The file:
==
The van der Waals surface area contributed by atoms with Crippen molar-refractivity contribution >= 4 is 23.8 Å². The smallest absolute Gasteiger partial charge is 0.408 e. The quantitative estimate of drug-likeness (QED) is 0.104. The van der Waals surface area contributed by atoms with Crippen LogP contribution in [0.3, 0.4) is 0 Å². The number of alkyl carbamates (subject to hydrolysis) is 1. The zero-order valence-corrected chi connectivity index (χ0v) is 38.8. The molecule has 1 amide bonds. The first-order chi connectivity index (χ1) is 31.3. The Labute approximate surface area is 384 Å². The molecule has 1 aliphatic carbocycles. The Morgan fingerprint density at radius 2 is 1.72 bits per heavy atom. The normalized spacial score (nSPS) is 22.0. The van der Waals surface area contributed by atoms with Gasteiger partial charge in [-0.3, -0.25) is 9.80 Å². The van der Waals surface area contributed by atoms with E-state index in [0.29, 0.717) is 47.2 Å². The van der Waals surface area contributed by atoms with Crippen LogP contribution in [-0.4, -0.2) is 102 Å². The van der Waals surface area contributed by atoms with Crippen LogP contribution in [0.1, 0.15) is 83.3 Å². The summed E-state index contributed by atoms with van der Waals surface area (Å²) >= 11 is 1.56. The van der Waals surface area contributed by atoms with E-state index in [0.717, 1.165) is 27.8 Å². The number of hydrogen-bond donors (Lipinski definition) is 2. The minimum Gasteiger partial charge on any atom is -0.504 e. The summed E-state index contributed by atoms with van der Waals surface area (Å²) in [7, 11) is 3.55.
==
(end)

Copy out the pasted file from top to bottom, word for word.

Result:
The van der Waals surface area contributed by atoms with Crippen molar-refractivity contribution >= 4 is 23.8 Å². The smallest absolute Gasteiger partial charge is 0.408 e. The quantitative estimate of drug-likeness (QED) is 0.104. The van der Waals surface area contributed by atoms with Crippen LogP contribution in [0.3, 0.4) is 0 Å². The number of alkyl carbamates (subject to hydrolysis) is 1. The zero-order valence-corrected chi connectivity index (χ0v) is 38.8. The molecule has 1 amide bonds. The first-order chi connectivity index (χ1) is 31.3. The Labute approximate surface area is 384 Å². The molecule has 1 aliphatic carbocycles. The Morgan fingerprint density at radius 2 is 1.72 bits per heavy atom. The normalized spacial score (nSPS) is 22.0. The van der Waals surface area contributed by atoms with Gasteiger partial charge in [-0.3, -0.25) is 9.80 Å². The van der Waals surface area contributed by atoms with E-state index in [0.29, 0.717) is 47.2 Å². The van der Waals surface area contributed by atoms with Crippen LogP contribution in [-0.4, -0.2) is 102 Å². The van der Waals surface area contributed by atoms with Crippen LogP contribution in [0.1, 0.15) is 83.3 Å². The summed E-state index contributed by atoms with van der Waals surface area (Å²) >= 11 is 1.56. The van der Waals surface area contributed by atoms with E-state index in [0.717, 1.165) is 27.8 Å². The number of hydrogen-bond donors (Lipinski definition) is 2. The minimum Gasteiger partial charge on any atom is -0.504 e. The summed E-state index contributed by atoms with van der Waals surface area (Å²) in [7, 11) is 3.55.